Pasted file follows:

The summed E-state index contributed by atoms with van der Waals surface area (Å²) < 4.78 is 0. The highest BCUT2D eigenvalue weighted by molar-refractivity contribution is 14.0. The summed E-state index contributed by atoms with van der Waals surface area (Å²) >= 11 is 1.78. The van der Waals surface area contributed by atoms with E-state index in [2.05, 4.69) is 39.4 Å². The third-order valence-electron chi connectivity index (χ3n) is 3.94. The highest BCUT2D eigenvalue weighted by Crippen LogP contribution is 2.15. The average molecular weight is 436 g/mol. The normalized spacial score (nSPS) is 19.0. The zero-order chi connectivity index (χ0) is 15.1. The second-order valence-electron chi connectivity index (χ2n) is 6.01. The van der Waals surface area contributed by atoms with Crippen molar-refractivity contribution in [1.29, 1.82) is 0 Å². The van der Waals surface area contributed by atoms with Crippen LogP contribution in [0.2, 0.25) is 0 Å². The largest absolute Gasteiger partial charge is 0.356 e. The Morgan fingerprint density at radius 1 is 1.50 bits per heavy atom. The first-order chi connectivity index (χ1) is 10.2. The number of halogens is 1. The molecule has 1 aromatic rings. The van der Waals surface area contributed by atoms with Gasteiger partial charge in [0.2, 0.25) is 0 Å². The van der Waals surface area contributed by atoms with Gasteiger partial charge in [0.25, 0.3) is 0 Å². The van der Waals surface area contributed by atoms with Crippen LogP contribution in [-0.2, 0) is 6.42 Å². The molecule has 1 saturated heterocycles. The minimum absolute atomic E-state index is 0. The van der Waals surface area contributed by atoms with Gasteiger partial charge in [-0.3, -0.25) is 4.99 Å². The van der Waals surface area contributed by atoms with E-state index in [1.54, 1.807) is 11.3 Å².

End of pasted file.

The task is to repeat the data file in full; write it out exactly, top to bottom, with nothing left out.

The summed E-state index contributed by atoms with van der Waals surface area (Å²) < 4.78 is 0. The highest BCUT2D eigenvalue weighted by molar-refractivity contribution is 14.0. The summed E-state index contributed by atoms with van der Waals surface area (Å²) >= 11 is 1.78. The van der Waals surface area contributed by atoms with E-state index in [2.05, 4.69) is 39.4 Å². The third-order valence-electron chi connectivity index (χ3n) is 3.94. The highest BCUT2D eigenvalue weighted by Crippen LogP contribution is 2.15. The average molecular weight is 436 g/mol. The normalized spacial score (nSPS) is 19.0. The zero-order chi connectivity index (χ0) is 15.1. The second-order valence-electron chi connectivity index (χ2n) is 6.01. The van der Waals surface area contributed by atoms with Crippen molar-refractivity contribution in [1.29, 1.82) is 0 Å². The van der Waals surface area contributed by atoms with Crippen LogP contribution in [0.2, 0.25) is 0 Å². The largest absolute Gasteiger partial charge is 0.356 e. The Morgan fingerprint density at radius 1 is 1.50 bits per heavy atom. The first-order chi connectivity index (χ1) is 10.2. The number of halogens is 1. The molecule has 1 aromatic rings. The van der Waals surface area contributed by atoms with Gasteiger partial charge in [0.2, 0.25) is 0 Å². The van der Waals surface area contributed by atoms with Gasteiger partial charge in [0.25, 0.3) is 0 Å². The van der Waals surface area contributed by atoms with Crippen LogP contribution in [-0.2, 0) is 6.42 Å². The molecule has 1 saturated heterocycles. The minimum absolute atomic E-state index is 0. The van der Waals surface area contributed by atoms with Gasteiger partial charge in [-0.3, -0.25) is 4.99 Å². The van der Waals surface area contributed by atoms with E-state index in [1.54, 1.807) is 11.3 Å².